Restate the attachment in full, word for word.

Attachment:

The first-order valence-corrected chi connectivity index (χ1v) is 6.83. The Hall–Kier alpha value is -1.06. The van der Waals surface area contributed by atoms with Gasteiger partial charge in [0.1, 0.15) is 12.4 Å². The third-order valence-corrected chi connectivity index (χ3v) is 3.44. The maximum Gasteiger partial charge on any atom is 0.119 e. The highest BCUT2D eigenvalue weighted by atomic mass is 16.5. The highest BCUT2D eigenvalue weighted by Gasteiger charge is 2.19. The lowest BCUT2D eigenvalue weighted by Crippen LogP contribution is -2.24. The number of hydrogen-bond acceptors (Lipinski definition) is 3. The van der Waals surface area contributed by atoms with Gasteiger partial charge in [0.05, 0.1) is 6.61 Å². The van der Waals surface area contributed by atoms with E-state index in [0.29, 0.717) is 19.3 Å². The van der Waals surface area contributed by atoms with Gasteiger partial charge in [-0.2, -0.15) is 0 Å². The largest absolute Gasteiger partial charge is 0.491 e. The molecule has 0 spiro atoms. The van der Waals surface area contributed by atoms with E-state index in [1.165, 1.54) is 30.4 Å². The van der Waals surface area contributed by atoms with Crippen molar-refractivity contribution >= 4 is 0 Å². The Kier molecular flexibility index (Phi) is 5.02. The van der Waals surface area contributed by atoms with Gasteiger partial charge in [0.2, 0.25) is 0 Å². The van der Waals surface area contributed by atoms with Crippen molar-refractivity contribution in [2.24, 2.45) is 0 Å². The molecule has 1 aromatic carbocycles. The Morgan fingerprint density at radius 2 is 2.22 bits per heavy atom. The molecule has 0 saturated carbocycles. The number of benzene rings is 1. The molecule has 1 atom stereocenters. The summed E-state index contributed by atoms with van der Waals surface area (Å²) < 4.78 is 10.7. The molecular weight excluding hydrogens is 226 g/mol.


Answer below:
The first-order valence-corrected chi connectivity index (χ1v) is 6.83. The Hall–Kier alpha value is -1.06. The van der Waals surface area contributed by atoms with Gasteiger partial charge in [0.1, 0.15) is 12.4 Å². The third-order valence-corrected chi connectivity index (χ3v) is 3.44. The maximum Gasteiger partial charge on any atom is 0.119 e. The highest BCUT2D eigenvalue weighted by atomic mass is 16.5. The highest BCUT2D eigenvalue weighted by Gasteiger charge is 2.19. The lowest BCUT2D eigenvalue weighted by Crippen LogP contribution is -2.24. The number of hydrogen-bond acceptors (Lipinski definition) is 3. The van der Waals surface area contributed by atoms with Gasteiger partial charge in [0.05, 0.1) is 6.61 Å². The van der Waals surface area contributed by atoms with E-state index in [0.29, 0.717) is 19.3 Å². The van der Waals surface area contributed by atoms with Gasteiger partial charge in [-0.2, -0.15) is 0 Å². The largest absolute Gasteiger partial charge is 0.491 e. The molecule has 0 spiro atoms. The van der Waals surface area contributed by atoms with E-state index in [1.165, 1.54) is 30.4 Å². The van der Waals surface area contributed by atoms with Crippen molar-refractivity contribution >= 4 is 0 Å². The Kier molecular flexibility index (Phi) is 5.02. The van der Waals surface area contributed by atoms with Gasteiger partial charge in [0.2, 0.25) is 0 Å². The van der Waals surface area contributed by atoms with Crippen molar-refractivity contribution in [2.24, 2.45) is 0 Å². The molecule has 1 aromatic carbocycles. The Morgan fingerprint density at radius 2 is 2.22 bits per heavy atom. The molecule has 0 saturated carbocycles. The number of benzene rings is 1. The molecule has 1 atom stereocenters. The summed E-state index contributed by atoms with van der Waals surface area (Å²) < 4.78 is 10.7. The molecular weight excluding hydrogens is 226 g/mol.